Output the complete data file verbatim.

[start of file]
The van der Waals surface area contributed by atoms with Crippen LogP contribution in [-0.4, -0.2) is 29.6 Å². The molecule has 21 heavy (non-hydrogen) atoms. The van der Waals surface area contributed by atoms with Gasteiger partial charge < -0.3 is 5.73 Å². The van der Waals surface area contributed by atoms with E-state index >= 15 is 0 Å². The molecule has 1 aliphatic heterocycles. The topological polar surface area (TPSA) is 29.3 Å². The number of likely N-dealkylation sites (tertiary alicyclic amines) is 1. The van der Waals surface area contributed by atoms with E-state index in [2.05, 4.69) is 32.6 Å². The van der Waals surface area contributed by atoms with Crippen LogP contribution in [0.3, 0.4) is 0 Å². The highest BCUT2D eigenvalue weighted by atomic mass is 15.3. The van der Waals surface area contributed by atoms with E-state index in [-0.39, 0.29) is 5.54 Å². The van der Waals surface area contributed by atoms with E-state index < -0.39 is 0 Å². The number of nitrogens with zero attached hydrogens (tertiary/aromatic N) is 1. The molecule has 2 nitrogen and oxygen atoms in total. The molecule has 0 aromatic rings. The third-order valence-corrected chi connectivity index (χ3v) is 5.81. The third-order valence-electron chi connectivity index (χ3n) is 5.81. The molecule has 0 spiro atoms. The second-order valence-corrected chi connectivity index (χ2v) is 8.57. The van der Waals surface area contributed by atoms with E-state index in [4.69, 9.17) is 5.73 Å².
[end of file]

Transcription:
The van der Waals surface area contributed by atoms with Crippen LogP contribution in [-0.4, -0.2) is 29.6 Å². The molecule has 21 heavy (non-hydrogen) atoms. The van der Waals surface area contributed by atoms with Gasteiger partial charge < -0.3 is 5.73 Å². The van der Waals surface area contributed by atoms with E-state index >= 15 is 0 Å². The molecule has 1 aliphatic heterocycles. The topological polar surface area (TPSA) is 29.3 Å². The number of likely N-dealkylation sites (tertiary alicyclic amines) is 1. The van der Waals surface area contributed by atoms with E-state index in [2.05, 4.69) is 32.6 Å². The van der Waals surface area contributed by atoms with Crippen LogP contribution in [0.3, 0.4) is 0 Å². The highest BCUT2D eigenvalue weighted by atomic mass is 15.3. The van der Waals surface area contributed by atoms with E-state index in [-0.39, 0.29) is 5.54 Å². The van der Waals surface area contributed by atoms with E-state index < -0.39 is 0 Å². The number of nitrogens with zero attached hydrogens (tertiary/aromatic N) is 1. The molecule has 2 nitrogen and oxygen atoms in total. The molecule has 0 aromatic rings. The third-order valence-corrected chi connectivity index (χ3v) is 5.81. The third-order valence-electron chi connectivity index (χ3n) is 5.81. The molecule has 0 spiro atoms. The second-order valence-corrected chi connectivity index (χ2v) is 8.57. The van der Waals surface area contributed by atoms with E-state index in [4.69, 9.17) is 5.73 Å².